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Today, we highlight a tip from Jeremy Post, Search Marketing Lead at Modcloth, who details how attribution is an important part of an integrated marketing strategy as it shows where your performance lies.
One of the holy grails for digital marketers is to be able to calculate the effectiveness of each stage of a customer journey and to optimise it to increase sales.
While some would have hoped that the often-cited quote attributed to Lord Leverhulme would become a relic of the past, unfortunately companies are still struggling to measure their customer journeys.
Attribution modelling, multi-channel funnels, customer journey mapping... it's all very hot at the moment.
As part of my preparation for a talk I'm giving this Wednesday I had a look at Econsultancy.com's own data for how different digital marketing channels contributed to conversions.
I was interested by what I found so wanted to share it here to see what others are learning.
One of the hottest topics from Digital Cream London 2012 last month was attribution.
Though not neccessarily the sexiest of subjects, the potential to use this to directly measure which marketing activities are driving conversions is huge.
As DC Storm's Seth Richardson outlined for us, the real value is the long term campaign and budget optimisation benefits.
The customer journey isn't linear. It involves multiple sessions across diverse media and influenced by multiple marketing channels. Understanding how well they work means understanding how they work together. Econsultancy's new study highlights the promise and challenge of marketing attribution - the practice and technology that help marketers understand how their media truly performs.
Our latest report, Marketing Attribution: Valuing the Customer Journey, was conducted in association with Google Analytics, and it outlines the value in looking beyond channel specific measurement.
TUI Travel has revealed that one of its brands increased online revenue by 30% month-on-month after tracking customers across both online and offline channels.
Over 100 global businesses sit within its Specialist and Activity Sector, which creates bespoke adventure holidays and educational tours.
Due to the nature of these trips, they often involve complex travel itineraries and prolonged purchasing decisions.
As such, customers frequently call the TUI’s travel consultants as well as researching details online.
At Digital Cream London we hosted the attribution management roundtable where we were joined by marketers from some great brands.
The brief was to share experiences and to discuss the issues surrounding attribution and path to conversion analysis.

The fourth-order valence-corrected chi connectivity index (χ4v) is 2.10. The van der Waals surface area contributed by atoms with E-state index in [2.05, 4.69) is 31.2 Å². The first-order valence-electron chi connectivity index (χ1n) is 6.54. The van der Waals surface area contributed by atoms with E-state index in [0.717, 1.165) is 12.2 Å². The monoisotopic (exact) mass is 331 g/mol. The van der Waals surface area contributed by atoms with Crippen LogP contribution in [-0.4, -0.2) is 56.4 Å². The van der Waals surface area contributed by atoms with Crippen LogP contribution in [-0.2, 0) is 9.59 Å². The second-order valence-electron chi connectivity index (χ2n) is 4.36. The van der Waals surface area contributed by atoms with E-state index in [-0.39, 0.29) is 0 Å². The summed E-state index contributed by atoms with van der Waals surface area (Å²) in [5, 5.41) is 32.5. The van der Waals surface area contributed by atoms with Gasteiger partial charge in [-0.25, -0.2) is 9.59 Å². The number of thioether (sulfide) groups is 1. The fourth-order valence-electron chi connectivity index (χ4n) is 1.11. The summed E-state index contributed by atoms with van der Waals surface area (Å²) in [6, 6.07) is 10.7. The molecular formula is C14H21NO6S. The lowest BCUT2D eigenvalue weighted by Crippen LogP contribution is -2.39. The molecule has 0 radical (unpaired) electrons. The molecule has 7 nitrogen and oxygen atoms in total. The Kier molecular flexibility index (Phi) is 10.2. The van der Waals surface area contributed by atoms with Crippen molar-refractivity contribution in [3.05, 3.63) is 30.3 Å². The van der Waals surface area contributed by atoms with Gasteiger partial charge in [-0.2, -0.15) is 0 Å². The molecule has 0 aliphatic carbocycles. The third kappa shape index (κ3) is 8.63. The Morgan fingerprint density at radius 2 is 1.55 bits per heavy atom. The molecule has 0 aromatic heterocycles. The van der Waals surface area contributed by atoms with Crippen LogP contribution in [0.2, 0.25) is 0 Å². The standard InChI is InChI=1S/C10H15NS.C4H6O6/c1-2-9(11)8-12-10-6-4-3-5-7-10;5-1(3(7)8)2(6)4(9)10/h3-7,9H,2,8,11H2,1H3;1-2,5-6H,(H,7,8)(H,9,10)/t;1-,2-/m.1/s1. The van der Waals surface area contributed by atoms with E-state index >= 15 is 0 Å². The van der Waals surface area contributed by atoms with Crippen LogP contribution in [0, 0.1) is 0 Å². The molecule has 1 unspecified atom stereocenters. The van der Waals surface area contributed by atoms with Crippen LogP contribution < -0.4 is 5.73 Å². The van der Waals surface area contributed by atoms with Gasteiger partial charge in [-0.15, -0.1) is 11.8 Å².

The day highlighted some consistent themes that are key to many industries and in the interest of continued learning and development among both brand peers and experts, it seemed like a useful idea to document the hot topics and to begin to answer them.
So with ‘Chatham House Rules’ firmly in mind, here we go...
If there was a theme to Econsultancy's session at the Online Marketing Summit in San Diego, it may have been marketer versus machine.
We looked at recent research studies that explore some of the major trends in marketing and technology and often, success has more to do with people and priorities than the technologies they use.
The proliferation of data is to marketers what the faster-than-light neutrino is to physicists. Scary and exciting in equal measure, shaking perceptions of what is possible and opening up new worlds of opportunity ... and pain.
While sadly we don't touch on time-travel, data is very much a topic which permeates our latest Quarterly Digital Intelligence Briefing, published this week in association with Adobe.
Below, I've outlined five key data-related themes covered in the report.
As advertisers and agencies begin to get a grasp of attribution and its role in multi channel marketing, a new kind of attribution is beginning to emerge in the social media space that measures the value of social media based on influence, actions and interactions.
The need to track, measure, and attribute away from last click metrics in search, display, and digital has gained massive momentum over the last year.
Social media has always been ‘behind the pack’ when looking at attribution and monetisation. However, the increasing demand to be able to monetise social media and gain insight and understanding is at the forefront of the social media mind.
After all, brands are always ready to invest in channels that can be measured.
While sound understanding of marketing technology is mandatory for marketers, riding every hyped tech wave is bound to spread you too thin. Selective participation is key to succeeding.
Technology has become an integral part of marketing, no doubt. And navigating the multitude of new technologies, the art of prioritisation is arguably the most important challenge to address. Data from Econsultancy’s Marketing Budgets 2011 Report gives food for thought.
Comments around the affiliate channel looking for a new solution to last click is completely fallacious as are many of the articles and panels I have seen around attribution modelling.